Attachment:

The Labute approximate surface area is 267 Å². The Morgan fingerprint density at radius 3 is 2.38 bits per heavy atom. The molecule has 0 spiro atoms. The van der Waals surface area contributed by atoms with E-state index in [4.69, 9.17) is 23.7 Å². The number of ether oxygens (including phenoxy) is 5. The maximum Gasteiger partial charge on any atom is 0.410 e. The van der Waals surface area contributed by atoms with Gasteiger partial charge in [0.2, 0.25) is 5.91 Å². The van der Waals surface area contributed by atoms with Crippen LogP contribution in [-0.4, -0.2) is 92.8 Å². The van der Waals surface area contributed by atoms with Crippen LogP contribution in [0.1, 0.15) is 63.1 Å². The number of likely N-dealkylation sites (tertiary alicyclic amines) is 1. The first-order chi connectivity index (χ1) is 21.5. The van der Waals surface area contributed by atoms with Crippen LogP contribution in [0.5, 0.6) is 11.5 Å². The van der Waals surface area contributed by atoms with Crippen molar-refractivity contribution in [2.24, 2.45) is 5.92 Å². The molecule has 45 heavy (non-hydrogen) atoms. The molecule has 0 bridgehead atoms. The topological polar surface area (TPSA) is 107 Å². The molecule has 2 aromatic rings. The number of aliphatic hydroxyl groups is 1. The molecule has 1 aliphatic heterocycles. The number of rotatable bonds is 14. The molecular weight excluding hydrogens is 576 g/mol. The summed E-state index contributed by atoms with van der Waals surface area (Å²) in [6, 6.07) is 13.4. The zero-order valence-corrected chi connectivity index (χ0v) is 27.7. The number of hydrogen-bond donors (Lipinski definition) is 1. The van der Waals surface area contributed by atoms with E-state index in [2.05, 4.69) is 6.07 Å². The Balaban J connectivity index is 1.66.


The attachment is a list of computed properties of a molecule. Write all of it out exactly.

The Labute approximate surface area is 267 Å². The Morgan fingerprint density at radius 3 is 2.38 bits per heavy atom. The molecule has 0 spiro atoms. The van der Waals surface area contributed by atoms with E-state index in [4.69, 9.17) is 23.7 Å². The number of ether oxygens (including phenoxy) is 5. The maximum Gasteiger partial charge on any atom is 0.410 e. The van der Waals surface area contributed by atoms with Gasteiger partial charge in [0.2, 0.25) is 5.91 Å². The van der Waals surface area contributed by atoms with Crippen LogP contribution in [-0.4, -0.2) is 92.8 Å². The van der Waals surface area contributed by atoms with Crippen LogP contribution in [0.1, 0.15) is 63.1 Å². The number of likely N-dealkylation sites (tertiary alicyclic amines) is 1. The first-order chi connectivity index (χ1) is 21.5. The van der Waals surface area contributed by atoms with Crippen LogP contribution in [0.5, 0.6) is 11.5 Å². The van der Waals surface area contributed by atoms with Crippen molar-refractivity contribution in [2.24, 2.45) is 5.92 Å². The molecule has 45 heavy (non-hydrogen) atoms. The molecule has 0 bridgehead atoms. The topological polar surface area (TPSA) is 107 Å². The molecule has 2 aromatic rings. The number of aliphatic hydroxyl groups is 1. The molecule has 1 aliphatic heterocycles. The number of rotatable bonds is 14. The molecular weight excluding hydrogens is 576 g/mol. The summed E-state index contributed by atoms with van der Waals surface area (Å²) in [6, 6.07) is 13.4. The zero-order valence-corrected chi connectivity index (χ0v) is 27.7. The number of hydrogen-bond donors (Lipinski definition) is 1. The van der Waals surface area contributed by atoms with E-state index in [2.05, 4.69) is 6.07 Å². The Balaban J connectivity index is 1.66.